and our considered, collective response follows.     The first point which must cast doubt on the thesis that Dimitrov was a Marxist-Leninist is the fact that the revisionists, while denigrating Stalin, heap praise upon Dimitrov. For example, at an international conference held in Sofia in June 1972 to commemorate the 90th anniversary of Dimitrov's birth, the Soviet revisionist Boris Ponomarev said:     while Tito sent a message saying:     In other words, the same revisionists who present Stalin as 'a mass murderer' extol Dimitrov as 'a great Marxist-Leninist', Furthermore, as the Albanian historian Shyqri Ballvora points out, they hail the 7th Congress of the Comintern as representing a change in the strategy of the Comintern in the direction of the formulations later adopted by the 20th Congress of the CPSU under Khrushchev, that is, as heralding:     Ballvora holds that the revisionists are mistaken in this analysis and that the decisions of the 7th Congress of the Comintern were completely in accord with the principles of Marxism-Leninism:     But if this is so, why should the revisionists claim that the line of the 7th Congress of the Comintern represented a change in its strategy in the direction of the formulations later adopted by the 20th Congress of the CPSU under Khrushchev?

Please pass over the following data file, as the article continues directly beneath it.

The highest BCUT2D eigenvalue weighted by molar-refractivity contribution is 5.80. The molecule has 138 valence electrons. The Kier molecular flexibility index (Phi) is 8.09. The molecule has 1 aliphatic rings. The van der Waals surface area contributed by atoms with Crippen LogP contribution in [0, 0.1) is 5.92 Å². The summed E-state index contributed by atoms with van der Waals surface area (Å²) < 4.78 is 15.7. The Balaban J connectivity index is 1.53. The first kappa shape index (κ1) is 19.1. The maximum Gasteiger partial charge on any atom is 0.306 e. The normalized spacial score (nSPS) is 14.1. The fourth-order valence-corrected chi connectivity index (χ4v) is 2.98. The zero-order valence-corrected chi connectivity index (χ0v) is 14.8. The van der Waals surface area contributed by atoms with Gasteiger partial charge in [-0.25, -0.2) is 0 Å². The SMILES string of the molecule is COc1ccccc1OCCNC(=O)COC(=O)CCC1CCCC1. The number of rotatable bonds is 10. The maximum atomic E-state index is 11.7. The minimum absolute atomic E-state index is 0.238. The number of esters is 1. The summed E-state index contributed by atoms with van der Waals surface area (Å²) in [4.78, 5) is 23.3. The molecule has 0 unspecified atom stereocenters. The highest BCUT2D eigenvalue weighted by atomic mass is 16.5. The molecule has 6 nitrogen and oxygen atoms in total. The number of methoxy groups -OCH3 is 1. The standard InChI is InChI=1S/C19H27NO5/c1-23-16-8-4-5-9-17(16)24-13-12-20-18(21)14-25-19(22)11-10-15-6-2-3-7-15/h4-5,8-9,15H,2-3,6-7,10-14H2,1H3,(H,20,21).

Clearly, it is necessary to examine the formulations of the 7th Congress of the Comintern in greater detail than Ballvora has done in the passage cited above.

    'COMpass' has always endorsed the Leninist tactics of endeavouring to bring about the formation of united fronts of the working class around specific progressive objectives.